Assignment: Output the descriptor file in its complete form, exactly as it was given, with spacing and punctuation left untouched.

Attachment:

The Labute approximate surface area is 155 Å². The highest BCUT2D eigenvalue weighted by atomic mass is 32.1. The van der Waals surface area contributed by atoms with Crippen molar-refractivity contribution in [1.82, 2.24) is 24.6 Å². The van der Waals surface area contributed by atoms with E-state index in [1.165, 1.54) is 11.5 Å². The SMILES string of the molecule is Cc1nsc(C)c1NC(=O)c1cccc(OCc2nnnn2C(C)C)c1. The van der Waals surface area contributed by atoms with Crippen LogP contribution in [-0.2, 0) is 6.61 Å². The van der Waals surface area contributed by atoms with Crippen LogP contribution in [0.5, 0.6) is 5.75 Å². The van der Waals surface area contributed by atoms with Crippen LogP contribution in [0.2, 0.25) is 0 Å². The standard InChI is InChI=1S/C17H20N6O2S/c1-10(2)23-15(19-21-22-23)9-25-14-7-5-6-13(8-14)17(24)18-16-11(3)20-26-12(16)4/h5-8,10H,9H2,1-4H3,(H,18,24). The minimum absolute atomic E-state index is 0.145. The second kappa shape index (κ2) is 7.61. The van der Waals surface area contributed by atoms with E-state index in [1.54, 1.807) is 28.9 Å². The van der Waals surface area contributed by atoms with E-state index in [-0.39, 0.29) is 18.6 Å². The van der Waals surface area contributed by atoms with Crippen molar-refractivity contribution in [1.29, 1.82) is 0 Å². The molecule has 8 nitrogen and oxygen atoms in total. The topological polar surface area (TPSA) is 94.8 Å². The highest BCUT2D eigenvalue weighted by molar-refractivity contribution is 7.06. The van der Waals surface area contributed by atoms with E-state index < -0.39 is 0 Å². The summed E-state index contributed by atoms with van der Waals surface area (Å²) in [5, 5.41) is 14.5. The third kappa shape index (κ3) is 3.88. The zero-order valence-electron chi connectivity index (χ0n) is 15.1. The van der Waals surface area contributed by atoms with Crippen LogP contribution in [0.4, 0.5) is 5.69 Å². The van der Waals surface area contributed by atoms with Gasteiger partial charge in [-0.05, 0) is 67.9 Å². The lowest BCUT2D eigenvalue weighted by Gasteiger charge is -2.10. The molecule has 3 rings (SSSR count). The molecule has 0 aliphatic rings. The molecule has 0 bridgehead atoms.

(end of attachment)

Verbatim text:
The Labute approximate surface area is 155 Å². The highest BCUT2D eigenvalue weighted by atomic mass is 32.1. The van der Waals surface area contributed by atoms with Crippen molar-refractivity contribution in [1.82, 2.24) is 24.6 Å². The van der Waals surface area contributed by atoms with E-state index in [1.165, 1.54) is 11.5 Å². The SMILES string of the molecule is Cc1nsc(C)c1NC(=O)c1cccc(OCc2nnnn2C(C)C)c1. The van der Waals surface area contributed by atoms with Crippen LogP contribution in [-0.2, 0) is 6.61 Å². The van der Waals surface area contributed by atoms with Crippen LogP contribution in [0.5, 0.6) is 5.75 Å². The van der Waals surface area contributed by atoms with Crippen LogP contribution in [0.2, 0.25) is 0 Å². The standard InChI is InChI=1S/C17H20N6O2S/c1-10(2)23-15(19-21-22-23)9-25-14-7-5-6-13(8-14)17(24)18-16-11(3)20-26-12(16)4/h5-8,10H,9H2,1-4H3,(H,18,24). The minimum absolute atomic E-state index is 0.145. The second kappa shape index (κ2) is 7.61. The van der Waals surface area contributed by atoms with E-state index in [1.54, 1.807) is 28.9 Å². The van der Waals surface area contributed by atoms with E-state index in [-0.39, 0.29) is 18.6 Å². The van der Waals surface area contributed by atoms with Crippen molar-refractivity contribution in [1.29, 1.82) is 0 Å². The molecule has 8 nitrogen and oxygen atoms in total. The topological polar surface area (TPSA) is 94.8 Å². The highest BCUT2D eigenvalue weighted by molar-refractivity contribution is 7.06. The van der Waals surface area contributed by atoms with E-state index < -0.39 is 0 Å². The summed E-state index contributed by atoms with van der Waals surface area (Å²) in [5, 5.41) is 14.5. The third kappa shape index (κ3) is 3.88. The zero-order valence-electron chi connectivity index (χ0n) is 15.1. The van der Waals surface area contributed by atoms with Crippen LogP contribution in [0.4, 0.5) is 5.69 Å². The van der Waals surface area contributed by atoms with Gasteiger partial charge in [-0.05, 0) is 67.9 Å². The lowest BCUT2D eigenvalue weighted by Gasteiger charge is -2.10. The molecule has 3 rings (SSSR count). The molecule has 0 aliphatic rings. The molecule has 0 bridgehead atoms.